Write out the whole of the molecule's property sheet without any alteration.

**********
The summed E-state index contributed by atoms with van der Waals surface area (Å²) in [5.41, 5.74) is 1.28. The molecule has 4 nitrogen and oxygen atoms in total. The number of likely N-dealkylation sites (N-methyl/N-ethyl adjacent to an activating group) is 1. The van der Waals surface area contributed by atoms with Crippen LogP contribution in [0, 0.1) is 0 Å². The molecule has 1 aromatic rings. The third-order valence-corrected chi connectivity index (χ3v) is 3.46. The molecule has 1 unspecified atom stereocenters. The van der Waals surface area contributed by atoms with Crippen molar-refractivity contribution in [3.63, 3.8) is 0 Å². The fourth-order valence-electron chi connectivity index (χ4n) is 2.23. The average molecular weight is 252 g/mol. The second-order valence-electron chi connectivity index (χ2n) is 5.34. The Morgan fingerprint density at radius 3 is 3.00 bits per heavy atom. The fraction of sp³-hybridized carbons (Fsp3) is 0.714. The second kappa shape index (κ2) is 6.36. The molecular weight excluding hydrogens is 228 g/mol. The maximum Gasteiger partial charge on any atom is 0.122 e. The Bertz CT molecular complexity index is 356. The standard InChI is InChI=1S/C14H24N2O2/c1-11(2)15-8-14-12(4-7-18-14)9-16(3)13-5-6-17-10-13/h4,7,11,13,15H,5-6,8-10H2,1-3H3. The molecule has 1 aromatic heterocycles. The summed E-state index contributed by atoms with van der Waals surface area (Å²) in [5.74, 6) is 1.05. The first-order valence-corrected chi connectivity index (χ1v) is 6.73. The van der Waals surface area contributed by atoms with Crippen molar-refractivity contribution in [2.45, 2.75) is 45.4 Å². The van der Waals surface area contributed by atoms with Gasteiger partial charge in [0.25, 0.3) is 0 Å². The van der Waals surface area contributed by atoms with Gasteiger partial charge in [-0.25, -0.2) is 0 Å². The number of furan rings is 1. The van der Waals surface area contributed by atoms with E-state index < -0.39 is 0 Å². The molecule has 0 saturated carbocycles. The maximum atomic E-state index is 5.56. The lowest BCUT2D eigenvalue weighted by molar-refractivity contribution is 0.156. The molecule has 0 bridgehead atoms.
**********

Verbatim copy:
The summed E-state index contributed by atoms with van der Waals surface area (Å²) in [5.41, 5.74) is 1.28. The molecule has 4 nitrogen and oxygen atoms in total. The number of likely N-dealkylation sites (N-methyl/N-ethyl adjacent to an activating group) is 1. The van der Waals surface area contributed by atoms with Crippen LogP contribution in [0, 0.1) is 0 Å². The molecule has 1 aromatic rings. The third-order valence-corrected chi connectivity index (χ3v) is 3.46. The molecule has 1 unspecified atom stereocenters. The van der Waals surface area contributed by atoms with Crippen molar-refractivity contribution in [3.63, 3.8) is 0 Å². The fourth-order valence-electron chi connectivity index (χ4n) is 2.23. The average molecular weight is 252 g/mol. The second-order valence-electron chi connectivity index (χ2n) is 5.34. The Morgan fingerprint density at radius 3 is 3.00 bits per heavy atom. The fraction of sp³-hybridized carbons (Fsp3) is 0.714. The second kappa shape index (κ2) is 6.36. The molecular weight excluding hydrogens is 228 g/mol. The maximum Gasteiger partial charge on any atom is 0.122 e. The Bertz CT molecular complexity index is 356. The standard InChI is InChI=1S/C14H24N2O2/c1-11(2)15-8-14-12(4-7-18-14)9-16(3)13-5-6-17-10-13/h4,7,11,13,15H,5-6,8-10H2,1-3H3. The molecule has 1 aromatic heterocycles. The summed E-state index contributed by atoms with van der Waals surface area (Å²) in [5.74, 6) is 1.05. The first-order valence-corrected chi connectivity index (χ1v) is 6.73. The van der Waals surface area contributed by atoms with Crippen molar-refractivity contribution in [2.45, 2.75) is 45.4 Å². The van der Waals surface area contributed by atoms with Gasteiger partial charge in [0.25, 0.3) is 0 Å². The van der Waals surface area contributed by atoms with Gasteiger partial charge in [-0.25, -0.2) is 0 Å². The number of furan rings is 1. The van der Waals surface area contributed by atoms with E-state index < -0.39 is 0 Å². The molecule has 0 saturated carbocycles. The maximum atomic E-state index is 5.56. The lowest BCUT2D eigenvalue weighted by molar-refractivity contribution is 0.156. The molecule has 0 bridgehead atoms.